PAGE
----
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Discussion Starter · #1 ·
Hi, I recently brought a large piece of driftwood and I cant get it to sink!
It is 3 foot long and 6" - 10" deep in places.
Its quite heavy when it is in the water so I cant get the substrate to hold it down.
It has been in my tank for about a month now, I was hoping it would sink after being in the water for some time but no joy.
I have also tried the epoxy putty to try and stick it to the bottom and back of the tank and that didnt work.
The only thing holding it down is my stress bars which it is stuck under, and the wood is about 6" from the substrate and looks stupid!
What am I doing wrong!

p.s can any one ID my new plants? I think one is a crypto?!
Thanks very much, any help is appreciated.
 

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You could always try and attach the wood to slate. It is commonly done.

here is an example


As far as those plants, I have bad news. While I can't positively identify all the plants, from left to right, plants 1,2,4 are DEFINATELY NOT aquatic plants. These are often used in terrariums. They will probably last a month or so before they downward spiral to mush.
 

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Gina, wood can take a long time to sink, especially large pieces as you have. One thing I do which will speed up sinking is to boil my wood. This also kills any nasties on it With a piece that size, I would take the biggest pot you can find and perhaps do one half then the other. 30 minutes per half.
I agree with Gomer about the plants :( . I don't think 3 is aquatic either.
 

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Hi Gina,

I think you got one or two land plants in there. I think the first, second and fourth from the left are probably non aquatic. The one without any roots may be a crypt. Float it in water for a while. Hopefully it will grow back roots.

Regards,
Steve Pituch
 

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Try slate, it worked for me.

Gina, what I did was go to my local lfs and bought one of those fake plants that are attached to slate. I removed the fake plants, kept the slate and screw and attached it to the bottom of the driftwood, (mine is malaysian driftwood, had to soak it for a couple of weeks), then I put it in bottom of the aquarium, put the substrate down, no problem. The weight of the substrate or gravel will keep it down. Good Luck!
 

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I have a piece of driftwood that still has positive bouyancy after a year. To sink it initially, I got some chunky (inch thick) pieces of black slate, drilled them, and attached to the bottom of the wood with stainless steel screws. At this point I have been able to remove one of the slate pieces, but not the other. As others have said, it can take a while for some types of wood to sink. This wood was bought through a Florida vendor online, and the wood is from Florida. I also had tremendous problems with fungus initially with this wood. Neither fungus nor bouyancy has been a problem with the African wood I have bought since. I will stick with that from now on for store-bought wood.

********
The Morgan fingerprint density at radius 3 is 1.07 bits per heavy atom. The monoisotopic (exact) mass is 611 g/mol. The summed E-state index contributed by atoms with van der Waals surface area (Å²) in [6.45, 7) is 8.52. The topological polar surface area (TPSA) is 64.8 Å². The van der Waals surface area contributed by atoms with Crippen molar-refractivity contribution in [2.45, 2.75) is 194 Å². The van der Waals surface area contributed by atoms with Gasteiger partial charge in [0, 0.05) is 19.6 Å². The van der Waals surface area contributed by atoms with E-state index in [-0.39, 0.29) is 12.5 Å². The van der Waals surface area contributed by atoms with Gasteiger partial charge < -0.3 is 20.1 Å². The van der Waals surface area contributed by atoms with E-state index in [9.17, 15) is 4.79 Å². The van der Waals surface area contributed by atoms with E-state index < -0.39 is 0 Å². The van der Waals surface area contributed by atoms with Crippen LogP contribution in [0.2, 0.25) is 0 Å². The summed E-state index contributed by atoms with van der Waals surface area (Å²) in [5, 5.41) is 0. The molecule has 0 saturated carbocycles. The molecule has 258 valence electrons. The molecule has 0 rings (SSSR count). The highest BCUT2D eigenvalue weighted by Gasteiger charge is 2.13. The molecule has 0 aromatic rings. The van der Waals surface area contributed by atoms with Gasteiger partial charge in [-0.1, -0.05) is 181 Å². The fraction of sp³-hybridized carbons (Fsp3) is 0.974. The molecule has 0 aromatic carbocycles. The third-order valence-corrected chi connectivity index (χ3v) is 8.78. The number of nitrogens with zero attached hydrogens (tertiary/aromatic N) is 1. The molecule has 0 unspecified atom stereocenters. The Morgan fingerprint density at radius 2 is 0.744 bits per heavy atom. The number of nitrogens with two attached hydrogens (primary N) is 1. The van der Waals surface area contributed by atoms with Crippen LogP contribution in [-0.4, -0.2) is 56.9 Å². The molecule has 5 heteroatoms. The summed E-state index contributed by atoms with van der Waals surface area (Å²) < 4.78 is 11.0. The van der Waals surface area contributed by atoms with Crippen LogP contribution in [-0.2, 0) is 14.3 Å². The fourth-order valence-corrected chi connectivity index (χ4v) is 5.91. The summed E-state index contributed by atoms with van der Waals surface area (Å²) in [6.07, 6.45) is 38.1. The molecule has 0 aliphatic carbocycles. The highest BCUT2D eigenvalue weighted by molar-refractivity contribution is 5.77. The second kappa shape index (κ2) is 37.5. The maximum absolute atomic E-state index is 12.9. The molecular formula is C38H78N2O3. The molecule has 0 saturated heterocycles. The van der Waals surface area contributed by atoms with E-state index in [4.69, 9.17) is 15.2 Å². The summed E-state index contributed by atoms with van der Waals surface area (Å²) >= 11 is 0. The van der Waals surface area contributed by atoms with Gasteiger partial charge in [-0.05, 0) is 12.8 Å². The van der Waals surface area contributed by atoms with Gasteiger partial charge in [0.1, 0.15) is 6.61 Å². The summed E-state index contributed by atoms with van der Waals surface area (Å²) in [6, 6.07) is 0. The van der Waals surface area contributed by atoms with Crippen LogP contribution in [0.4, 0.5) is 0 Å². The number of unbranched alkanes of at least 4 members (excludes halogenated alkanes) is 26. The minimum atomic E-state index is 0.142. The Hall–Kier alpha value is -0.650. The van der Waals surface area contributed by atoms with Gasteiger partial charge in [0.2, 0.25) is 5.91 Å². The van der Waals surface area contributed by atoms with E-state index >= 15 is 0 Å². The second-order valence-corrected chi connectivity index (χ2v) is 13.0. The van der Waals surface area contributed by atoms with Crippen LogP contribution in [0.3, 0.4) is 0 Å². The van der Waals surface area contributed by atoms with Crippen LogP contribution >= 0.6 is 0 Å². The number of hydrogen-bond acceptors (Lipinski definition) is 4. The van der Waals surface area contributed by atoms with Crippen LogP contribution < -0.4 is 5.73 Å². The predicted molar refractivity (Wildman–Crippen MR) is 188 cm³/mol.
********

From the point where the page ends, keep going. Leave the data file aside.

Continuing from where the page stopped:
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Discussion Starter · #7 ·
:D Thanks guys, I brought some slate and bolted it to the wood. It worked perfectly! and looks great.
Thanks also for the advice on my plants, newbies hey! :oops:
 

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Hi there. I am also new to this thing too but thought that I might share what I did to keep my driftwood from floating (at the time I didn't have any slate so I used what I had). I had a few suction cap things that stick to the glass hanging around so I attached these to the bottom of the tank and then used fishing line to tie the driftwood to the suction caps things. Worked really well for me and it meant that I didn't have to attached the wood to anything else. I was lucky in that after a month or so, the wood became completely saturated. Then I simply removed the ties.
 

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I've been having a heck of a time getting one piece of wood I have to sink. Over time I just started breaking down and buying malaysian driftwood. Atleast it sinks.. :)

Matt
 

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little worm on a big hook said:
plant 3 may be anubias congensis.
I think you're right on that...at least some sort of Anubias. Let that one root out onto your driftwood and it should be a nice look.

I actually did what Corigan has done and have been using "store" bought malasian or african driftwood. These sink naturally and I've never had tannins leach into my water. For the $15 I think its worth it to get good wood rather than a headache.
 
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my thoughts were congensis or afzelli, but the stems are red and that occurs on the congensis, the afzelli stems are green. These plants look like they came from a PetCo/Petsmart. non aquatics with a nice anubias mixed in there!!!!
 
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